This week, I was visiting family in Phoenix, when what started as all pleasure trip turned into a bit of a business. My little brother, who is a student at Arizona State University, informed me that Spike Lee would be there while I was in town. He asked me would I like to attend. Of course my response was an emphatic “yes.” Man, that’s Spike Lee! Of course I want to hear what brother Spike has to say. Than my mind started to work. There are many people who don’t know how influential and impactful that brother was through the late 80s and early 90s with his Spike Lee Joints.
Spike Lee seems to have become a bit of a caricature of his former self. Much more Mars Blackmon then himself. That little guy at all the Knicks games screaming at everybody from Reggie Miller to Lebron James, all while his beloved squads have sucked! The little dude with the funny rimmed glasses, the funny walk, clap and loud mouth. The dude according to writers like Terrell Jermain Pryor are certified “haters” for being openly critical of the “quality” of work that the black community is receiving in cinema.
Spike Lee has been put in that “crotchety old man” group with the likes of Bill Cosby, Danny Glover and Dick Gregory. These media figures that came through the game when you had to really have a compelling storyline in your works to gain the appeal of the audience. An era when Black artists truly wanted to make a difference and educate their audiences, because they knew how much that lacked in schools and in their homes daily.
When Spike made movies like “Do The Right Thing”, “Jungle Fever”, “Mo Better Blues” and “X”, he always had the goal to teach while he entertained. During his appearance at ASU, he spoke of his love of history, which has always been a focus in his work. He has been one of the few mainstream black filmmakers that was had that desire and success at doing just that.
On the flip side, brother Tyler Perry’s direction has always been that of telling the same story with different characters. It’s like how, McDonalds takes the same hamburger patties and puts different sauces and vegetables ( I use that word loosely) on them to make them more appealing. When you take that bite ultimately, it’s still the same meat, that many of us consume incessantly to our detriment.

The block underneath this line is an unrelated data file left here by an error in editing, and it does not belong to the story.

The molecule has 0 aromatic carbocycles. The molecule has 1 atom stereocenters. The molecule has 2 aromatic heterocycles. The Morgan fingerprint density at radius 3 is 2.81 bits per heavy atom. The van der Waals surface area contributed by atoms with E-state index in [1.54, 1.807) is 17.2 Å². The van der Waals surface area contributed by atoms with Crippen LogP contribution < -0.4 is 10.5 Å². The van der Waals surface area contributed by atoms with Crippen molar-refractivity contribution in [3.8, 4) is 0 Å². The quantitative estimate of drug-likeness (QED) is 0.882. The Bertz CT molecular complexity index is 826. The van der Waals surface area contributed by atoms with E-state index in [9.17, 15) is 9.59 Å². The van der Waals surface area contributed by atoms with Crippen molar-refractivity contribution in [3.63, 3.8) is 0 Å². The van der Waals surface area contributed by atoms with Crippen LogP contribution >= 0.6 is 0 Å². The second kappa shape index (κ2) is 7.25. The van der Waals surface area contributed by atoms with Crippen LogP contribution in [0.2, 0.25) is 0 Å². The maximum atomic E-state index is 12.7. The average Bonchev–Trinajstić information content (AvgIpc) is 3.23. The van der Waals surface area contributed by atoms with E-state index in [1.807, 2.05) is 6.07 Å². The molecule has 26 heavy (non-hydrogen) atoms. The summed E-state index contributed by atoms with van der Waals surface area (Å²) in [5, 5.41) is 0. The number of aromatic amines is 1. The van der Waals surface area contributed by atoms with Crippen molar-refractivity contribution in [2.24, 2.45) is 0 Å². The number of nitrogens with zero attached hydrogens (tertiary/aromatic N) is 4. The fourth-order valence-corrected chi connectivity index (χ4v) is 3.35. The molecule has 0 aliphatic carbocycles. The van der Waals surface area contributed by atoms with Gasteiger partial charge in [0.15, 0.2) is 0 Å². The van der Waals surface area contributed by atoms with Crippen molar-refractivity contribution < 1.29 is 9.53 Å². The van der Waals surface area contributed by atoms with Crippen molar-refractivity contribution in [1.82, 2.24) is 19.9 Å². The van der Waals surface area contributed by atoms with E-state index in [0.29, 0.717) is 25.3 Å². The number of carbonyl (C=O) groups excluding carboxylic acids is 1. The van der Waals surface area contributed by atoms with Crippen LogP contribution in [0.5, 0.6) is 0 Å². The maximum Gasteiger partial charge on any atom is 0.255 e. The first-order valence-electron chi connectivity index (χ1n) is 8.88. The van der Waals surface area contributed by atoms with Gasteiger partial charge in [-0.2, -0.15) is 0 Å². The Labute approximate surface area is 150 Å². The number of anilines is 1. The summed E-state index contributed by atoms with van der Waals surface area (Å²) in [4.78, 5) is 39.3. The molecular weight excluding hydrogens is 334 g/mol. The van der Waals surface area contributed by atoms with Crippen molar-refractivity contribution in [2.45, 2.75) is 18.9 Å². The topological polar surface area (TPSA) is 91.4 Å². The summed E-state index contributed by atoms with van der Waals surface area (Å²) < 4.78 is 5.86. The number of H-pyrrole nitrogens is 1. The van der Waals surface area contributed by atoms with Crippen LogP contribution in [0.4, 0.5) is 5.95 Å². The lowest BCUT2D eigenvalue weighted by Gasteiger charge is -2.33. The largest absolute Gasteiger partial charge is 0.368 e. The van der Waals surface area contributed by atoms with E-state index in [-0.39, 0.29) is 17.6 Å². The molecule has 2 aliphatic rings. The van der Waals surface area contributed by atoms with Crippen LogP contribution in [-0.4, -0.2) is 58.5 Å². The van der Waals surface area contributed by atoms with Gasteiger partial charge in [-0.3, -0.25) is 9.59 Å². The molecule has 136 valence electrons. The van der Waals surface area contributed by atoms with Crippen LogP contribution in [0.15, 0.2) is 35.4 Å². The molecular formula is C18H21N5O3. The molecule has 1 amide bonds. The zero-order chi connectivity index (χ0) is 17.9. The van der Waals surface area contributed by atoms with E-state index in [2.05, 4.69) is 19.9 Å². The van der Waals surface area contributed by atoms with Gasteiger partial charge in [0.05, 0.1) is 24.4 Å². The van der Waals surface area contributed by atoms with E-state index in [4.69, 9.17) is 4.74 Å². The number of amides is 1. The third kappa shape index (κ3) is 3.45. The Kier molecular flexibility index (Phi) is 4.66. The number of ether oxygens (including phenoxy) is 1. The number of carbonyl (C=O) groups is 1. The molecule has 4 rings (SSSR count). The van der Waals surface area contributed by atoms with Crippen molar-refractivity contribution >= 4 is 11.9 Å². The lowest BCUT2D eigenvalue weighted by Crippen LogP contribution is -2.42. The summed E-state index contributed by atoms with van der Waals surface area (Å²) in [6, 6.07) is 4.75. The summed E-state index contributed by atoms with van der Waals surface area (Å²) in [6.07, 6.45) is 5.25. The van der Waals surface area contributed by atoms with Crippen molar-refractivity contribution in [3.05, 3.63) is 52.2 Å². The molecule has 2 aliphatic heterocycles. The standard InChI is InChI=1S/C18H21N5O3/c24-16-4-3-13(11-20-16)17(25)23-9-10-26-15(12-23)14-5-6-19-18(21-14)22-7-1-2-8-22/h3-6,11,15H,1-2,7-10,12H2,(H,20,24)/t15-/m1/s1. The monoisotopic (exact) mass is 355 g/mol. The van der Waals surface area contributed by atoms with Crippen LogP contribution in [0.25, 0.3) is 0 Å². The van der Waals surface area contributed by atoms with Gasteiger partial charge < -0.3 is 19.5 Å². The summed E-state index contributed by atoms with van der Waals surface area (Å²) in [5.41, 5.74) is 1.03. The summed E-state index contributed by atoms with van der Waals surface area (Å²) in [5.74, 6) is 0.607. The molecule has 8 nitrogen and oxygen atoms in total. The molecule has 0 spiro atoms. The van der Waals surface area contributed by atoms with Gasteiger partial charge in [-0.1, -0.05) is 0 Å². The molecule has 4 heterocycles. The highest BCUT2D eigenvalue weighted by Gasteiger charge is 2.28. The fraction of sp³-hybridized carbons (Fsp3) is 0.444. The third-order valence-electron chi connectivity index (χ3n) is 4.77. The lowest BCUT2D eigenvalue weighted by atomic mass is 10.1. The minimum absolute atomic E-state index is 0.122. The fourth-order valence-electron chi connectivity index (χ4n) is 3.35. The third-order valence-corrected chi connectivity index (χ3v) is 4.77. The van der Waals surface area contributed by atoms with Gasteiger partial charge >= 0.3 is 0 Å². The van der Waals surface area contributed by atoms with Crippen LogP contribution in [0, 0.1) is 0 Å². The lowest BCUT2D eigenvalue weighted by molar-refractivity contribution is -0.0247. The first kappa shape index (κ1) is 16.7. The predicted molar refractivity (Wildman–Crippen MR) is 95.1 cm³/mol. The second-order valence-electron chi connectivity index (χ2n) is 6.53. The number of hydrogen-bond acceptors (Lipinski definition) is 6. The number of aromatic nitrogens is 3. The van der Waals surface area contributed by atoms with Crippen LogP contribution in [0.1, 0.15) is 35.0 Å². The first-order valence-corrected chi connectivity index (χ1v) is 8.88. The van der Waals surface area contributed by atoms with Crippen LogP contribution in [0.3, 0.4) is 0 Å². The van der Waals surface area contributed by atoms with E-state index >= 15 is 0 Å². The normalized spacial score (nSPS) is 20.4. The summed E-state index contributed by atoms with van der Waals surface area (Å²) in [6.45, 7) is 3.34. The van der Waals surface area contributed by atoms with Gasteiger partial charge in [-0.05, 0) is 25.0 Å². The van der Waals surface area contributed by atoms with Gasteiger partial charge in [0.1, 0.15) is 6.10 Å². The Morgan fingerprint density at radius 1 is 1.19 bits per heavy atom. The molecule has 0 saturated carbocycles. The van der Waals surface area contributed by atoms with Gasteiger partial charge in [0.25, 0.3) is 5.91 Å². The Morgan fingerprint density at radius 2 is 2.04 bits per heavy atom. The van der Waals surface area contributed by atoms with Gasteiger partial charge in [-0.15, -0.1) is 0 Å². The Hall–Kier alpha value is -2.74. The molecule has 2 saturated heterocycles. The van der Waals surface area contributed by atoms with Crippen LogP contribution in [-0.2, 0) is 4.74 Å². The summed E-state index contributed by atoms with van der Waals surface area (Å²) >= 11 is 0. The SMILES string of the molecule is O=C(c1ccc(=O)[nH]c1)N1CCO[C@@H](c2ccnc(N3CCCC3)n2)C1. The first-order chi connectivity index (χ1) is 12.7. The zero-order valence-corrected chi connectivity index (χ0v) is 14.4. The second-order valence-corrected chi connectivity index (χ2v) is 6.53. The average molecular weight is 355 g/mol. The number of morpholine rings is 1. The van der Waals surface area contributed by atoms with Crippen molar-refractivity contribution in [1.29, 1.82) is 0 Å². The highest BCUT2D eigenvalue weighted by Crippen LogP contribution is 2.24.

Now before you put me in that Tyler Perry “hater” group, chill out. Admittedly, I think I have seen all of TPs movies and support them regularly, just like once every six months I crave a Big Mac. I enjoy it, but I know, if I eat too many of them to often, my waistline and my wife won’t be happy with me. To me, Tyler Perry is like fast food and cookies. They need to be enjoyed in moderation. For example, For Better or Worse was too much for me. Way to much drama, too little substance, especially when a quality show like Reed Between the Lines had my attention. But that’s a blog I’ve already written.
Spike Lee’s flicks have always been event-like to me and many of my generation. For 10 years starting in the late 80s, a Spike Lee Joint was the talk of the community. Sure he has had some misses like Girl 6, but for the most part, he exposed his audience to different aspects of the African-American experiences that a lot of us became interested in due to his introduction. Admittedly, the floating platform shots that have been his signature have been annoying at best, but you don’t throw out the baby with the bath water. Spike has always wanted to do things his way to put his signature on his work so that it would resonate for years to come.
What am I saying? Well, that Spike and Tyler are truly different filmmakers that make work that are equally as important in telling our story. Their work is a direct reflection of their backgrounds. Spike is a child of a Jazz music instructor and a teacher. He is a legacy Morehouse man, and not to mention he’s a New Yorker. While, Tyler Perry openly expresses his personal battles and experiences with molestation, homelessness and the gun-toting, Bible thumping, weed smoking, “Christian” relatives he put in a blender to come up with Madea. Unfortunately film studios seem to believe that our market can only ingest one type of film per generation, while general market filmmakers can tell any story they like and get major distribution.
The easiest argument is the one that is often used in this case. Perry’s films make money, while Spike’s not as much. Let’s be clear. No one including Spike, can knock Tyler Perry’s hustle. No one does that better. But do you think that Lil’ Wayne is a better emcee than Nas or KRS-One because he sells more downloads? Do you believe that a Big Mac is better than a Ruth Chris sirloin because they sell more volume? The fact is that it is undeniable that Perry is a better business man then Spike, but not a better teacher.
Ultimately, when it’s all said and done, if I had to choose what to put in the time capsule for generations of the future to use as a case study of what our generations film making legacy would be, I’ve got to go with the little dude from Brooklyn. I guess that’s the professorial, Obama trait in me, overtaking the hustler, Diddy trait in me. I just think our future would be better off.